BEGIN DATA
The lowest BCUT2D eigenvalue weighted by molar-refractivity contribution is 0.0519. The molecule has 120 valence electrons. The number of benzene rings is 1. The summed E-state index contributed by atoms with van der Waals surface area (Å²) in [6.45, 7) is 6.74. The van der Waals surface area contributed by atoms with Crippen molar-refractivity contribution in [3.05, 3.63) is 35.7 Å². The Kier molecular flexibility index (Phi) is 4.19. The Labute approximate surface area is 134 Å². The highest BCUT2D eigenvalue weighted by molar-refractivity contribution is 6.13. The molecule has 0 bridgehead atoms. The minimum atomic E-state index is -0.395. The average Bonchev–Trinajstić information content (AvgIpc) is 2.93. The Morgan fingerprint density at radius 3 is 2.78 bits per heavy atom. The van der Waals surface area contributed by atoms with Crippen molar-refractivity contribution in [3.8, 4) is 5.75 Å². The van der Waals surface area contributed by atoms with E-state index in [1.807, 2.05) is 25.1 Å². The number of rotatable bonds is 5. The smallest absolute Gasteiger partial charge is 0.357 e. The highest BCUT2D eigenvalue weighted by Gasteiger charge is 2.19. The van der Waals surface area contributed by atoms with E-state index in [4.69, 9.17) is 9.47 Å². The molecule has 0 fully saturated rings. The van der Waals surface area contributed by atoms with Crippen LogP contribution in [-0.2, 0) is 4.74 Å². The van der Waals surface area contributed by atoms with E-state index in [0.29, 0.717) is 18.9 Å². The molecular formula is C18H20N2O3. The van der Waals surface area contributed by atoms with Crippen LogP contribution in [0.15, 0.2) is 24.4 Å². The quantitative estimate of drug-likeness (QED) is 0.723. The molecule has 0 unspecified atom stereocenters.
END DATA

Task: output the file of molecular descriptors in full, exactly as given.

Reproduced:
The lowest BCUT2D eigenvalue weighted by molar-refractivity contribution is 0.0519. The molecule has 120 valence electrons. The number of benzene rings is 1. The summed E-state index contributed by atoms with van der Waals surface area (Å²) in [6.45, 7) is 6.74. The van der Waals surface area contributed by atoms with Crippen molar-refractivity contribution in [3.05, 3.63) is 35.7 Å². The Kier molecular flexibility index (Phi) is 4.19. The Labute approximate surface area is 134 Å². The highest BCUT2D eigenvalue weighted by molar-refractivity contribution is 6.13. The molecule has 0 bridgehead atoms. The minimum atomic E-state index is -0.395. The average Bonchev–Trinajstić information content (AvgIpc) is 2.93. The Morgan fingerprint density at radius 3 is 2.78 bits per heavy atom. The van der Waals surface area contributed by atoms with Crippen molar-refractivity contribution in [3.8, 4) is 5.75 Å². The van der Waals surface area contributed by atoms with E-state index in [1.807, 2.05) is 25.1 Å². The number of rotatable bonds is 5. The smallest absolute Gasteiger partial charge is 0.357 e. The highest BCUT2D eigenvalue weighted by Gasteiger charge is 2.19. The van der Waals surface area contributed by atoms with E-state index in [4.69, 9.17) is 9.47 Å². The molecule has 0 fully saturated rings. The van der Waals surface area contributed by atoms with Crippen LogP contribution in [-0.2, 0) is 4.74 Å². The van der Waals surface area contributed by atoms with E-state index in [0.29, 0.717) is 18.9 Å². The molecular formula is C18H20N2O3. The van der Waals surface area contributed by atoms with Crippen LogP contribution in [0.15, 0.2) is 24.4 Å². The quantitative estimate of drug-likeness (QED) is 0.723. The molecule has 0 unspecified atom stereocenters.